Probability of infection (Pi) from a single exposure to Salmonella, Shigella, and Campylobacter through intentional ingestion of water (1 L) from the wells or boreholes using Equation (1) (IMW1, Ilara-Mokin Well 1; IMW2, Ilara-Mokin Well 2; IMB1, Ilara-Mokin Borehole l; IMB2, Ilara-Mokin Borehole 2; ISW1, Ibule-Soro Well 1; ISW2, Ibule-Soro Well 2; ISB1, Ibule-Soro Borehole 1; ISB2, Ibule-Soro Borehole 2). Error bars are calculated as standard deviations.

Figure 3

Probability of infection (Pi) from a single exposure to Salmonella, Shigella, and Campylobacter through intentional ingestion of water (1 L) from the wells or boreholes using Equation (1) (IMW1, Ilara-Mokin Well 1; IMW2, Ilara-Mokin Well 2; IMB1, Ilara-Mokin Borehole l; IMB2, Ilara-Mokin Borehole 2; ISW1, Ibule-Soro Well 1; ISW2, Ibule-Soro Well 2; ISB1, Ibule-Soro Borehole 1; ISB2, Ibule-Soro Borehole 2). Error bars are calculated as standard deviations.

Close modal

The mean annual probabilities of infection as a result of consuming water from the wells and boreholes contaminated with Salmonella, Shigella, and Campylobacter were determined in order to compare the levels of risk of infections associated with the pathogens. Results revealed that the mean annual probability of Salmonella, Shigella, or Campylobacter infection due to the ingestion of 1 L of unboiled water per day from the wells and boreholes was 1.0 for each pathogen (Supplementary Table S9).

If each person relying on water from the wells and boreholes sampled at Ilara-Mokin (approximately 600 people) was exposed to 1,000 CFU of Shigella, Campylobacter, and Salmonella via water from the wells and boreholes once in a year, and assuming that there was uniform risk, the predicted annual cases of infection would be 75 cases, 62 cases, and 8 cases, respectively. Comparatively, if each person relying on water from the wells and boreholes sampled at Ibule-Soro (approximately 800 people) was exposed to 1,000 CFU of Shigella, Campylobacter, and Salmonella via water from the wells and boreholes once a year, and assuming that there was a uniform risk, the predicted annual cases of infection would be 100 cases, 82 cases, and 10 cases, respectively.

This study investigated the sanitary risks and microbial health risks associated with the wells and boreholes in Ilara-Mokin and Ibule-Soro in Ondo State, Nigeria. The study aimed to understand the likely risks to health, expressed as disease burden risk, associated with water supplies in the communities and to support the development of drinking water safety plans. The data show that, while all sources have poor microbial quality, water from the boreholes is of intermediate risk and low priority for action, whereas water from the wells is of very high risk and requires urgent action. The absence of E. coli in water from the boreholes despite the presence of pathogens demonstrates the limitation of using E. coli to predict the presence of enteric pathogens in line with previous studies (Dore et al. 2003; Olalemi et al. 2016).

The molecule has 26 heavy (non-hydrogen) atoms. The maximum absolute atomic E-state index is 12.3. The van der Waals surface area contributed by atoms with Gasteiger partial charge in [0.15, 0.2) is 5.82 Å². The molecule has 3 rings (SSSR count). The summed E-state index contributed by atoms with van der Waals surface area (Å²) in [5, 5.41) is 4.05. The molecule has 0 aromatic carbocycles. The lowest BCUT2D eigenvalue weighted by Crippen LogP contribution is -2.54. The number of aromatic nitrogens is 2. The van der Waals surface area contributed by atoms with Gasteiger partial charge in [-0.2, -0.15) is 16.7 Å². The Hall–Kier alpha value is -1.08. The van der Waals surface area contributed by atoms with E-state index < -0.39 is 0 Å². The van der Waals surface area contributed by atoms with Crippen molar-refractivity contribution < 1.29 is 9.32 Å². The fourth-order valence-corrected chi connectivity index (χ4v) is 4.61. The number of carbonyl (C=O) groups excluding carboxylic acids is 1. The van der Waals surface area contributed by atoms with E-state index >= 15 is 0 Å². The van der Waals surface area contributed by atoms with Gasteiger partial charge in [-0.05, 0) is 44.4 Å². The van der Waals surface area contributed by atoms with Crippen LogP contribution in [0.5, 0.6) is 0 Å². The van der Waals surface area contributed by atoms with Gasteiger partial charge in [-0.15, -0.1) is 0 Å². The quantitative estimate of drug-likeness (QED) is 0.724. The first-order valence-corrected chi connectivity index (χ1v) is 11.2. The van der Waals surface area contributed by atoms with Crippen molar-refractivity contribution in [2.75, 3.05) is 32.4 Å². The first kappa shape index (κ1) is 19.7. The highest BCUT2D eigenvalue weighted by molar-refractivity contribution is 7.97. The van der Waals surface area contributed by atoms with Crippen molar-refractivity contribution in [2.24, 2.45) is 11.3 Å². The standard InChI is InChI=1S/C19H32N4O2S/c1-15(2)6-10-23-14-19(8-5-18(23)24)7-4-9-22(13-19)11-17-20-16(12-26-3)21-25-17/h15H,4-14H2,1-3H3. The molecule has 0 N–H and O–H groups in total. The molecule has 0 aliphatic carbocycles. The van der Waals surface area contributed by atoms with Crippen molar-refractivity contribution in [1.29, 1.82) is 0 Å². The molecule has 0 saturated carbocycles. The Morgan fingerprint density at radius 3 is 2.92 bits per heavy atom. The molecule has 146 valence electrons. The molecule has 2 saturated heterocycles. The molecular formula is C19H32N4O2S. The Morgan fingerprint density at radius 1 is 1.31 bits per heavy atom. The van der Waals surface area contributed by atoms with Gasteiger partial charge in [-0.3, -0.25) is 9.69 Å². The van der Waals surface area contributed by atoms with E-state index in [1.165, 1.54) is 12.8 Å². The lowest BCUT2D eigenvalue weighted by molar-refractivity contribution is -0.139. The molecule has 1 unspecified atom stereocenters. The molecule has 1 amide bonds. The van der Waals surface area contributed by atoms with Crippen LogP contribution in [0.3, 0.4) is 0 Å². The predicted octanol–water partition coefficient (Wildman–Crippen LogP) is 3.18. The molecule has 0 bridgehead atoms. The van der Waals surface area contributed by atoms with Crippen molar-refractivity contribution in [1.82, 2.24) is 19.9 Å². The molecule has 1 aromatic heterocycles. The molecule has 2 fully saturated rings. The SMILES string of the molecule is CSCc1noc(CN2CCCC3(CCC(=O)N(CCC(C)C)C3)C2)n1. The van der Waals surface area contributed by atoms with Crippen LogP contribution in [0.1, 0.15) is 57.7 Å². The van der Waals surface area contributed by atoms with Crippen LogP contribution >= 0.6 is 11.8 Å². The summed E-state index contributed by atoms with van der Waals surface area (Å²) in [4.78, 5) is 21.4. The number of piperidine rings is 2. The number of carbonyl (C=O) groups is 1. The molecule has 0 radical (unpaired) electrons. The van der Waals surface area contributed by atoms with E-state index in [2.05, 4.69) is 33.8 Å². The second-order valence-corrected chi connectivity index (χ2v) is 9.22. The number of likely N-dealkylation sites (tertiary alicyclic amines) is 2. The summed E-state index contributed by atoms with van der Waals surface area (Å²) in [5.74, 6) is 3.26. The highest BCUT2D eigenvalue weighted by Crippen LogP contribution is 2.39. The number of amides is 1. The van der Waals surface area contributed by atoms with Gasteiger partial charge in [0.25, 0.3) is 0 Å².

The study provides a further case study on how sanitary inspection and water quality data can be combined to categorize water supplies in terms of risk, similar to the work by Howard et al. (2003) which shows how statistical analysis of combined data allows priority sanitary risks to be identified. The findings of this study showed that specific risk factors (namely, individual risk factors of other sources of pollution, a missing or faulty fence, and a small apron less than 1 m in radius) correlated positively with the microbial water quality of the wells and boreholes. This finding is in agreement with several studies on faecal contamination and the sanitary inspection risk scores of shallow protected springs in Kampala, Uganda (Howard et al. 2003), shallow hand-dug wells in Lichinga, Northern Mozambique (Cronin et al. 2006), and wells in peri-urban tropical lowlands in Tanzania (Mushi et al. 2012). It should be noted, however, that because this study was of limited length and could not integrate weather data, these conclusions should only be treated as preliminary.

The limitations of this study are the low number of selected wells and boreholes in Ilara-Mokin and Ibule-Soro, and the number of water samples collected. The relationship between sanitary risk scores or individual sanitary risk factors and water quality may change if a larger number of wells and boreholes as well as more longitudinal data were available. Furthermore, the age of the wells and boreholes may also affect individual risk factors, especially those related to components of the groundwater sources (such as apron, cover, and drainage channel) that may deteriorate over time, thus affecting the water quality. A further assumption made was that individuals drink from the same water source every day. Consumers in Nigeria are known to vary their supplies due to factors such as seasonality, water availability, and cost. Future works should consider the use of multiple sources to more accurately reflect the quality of water consumed throughout the year.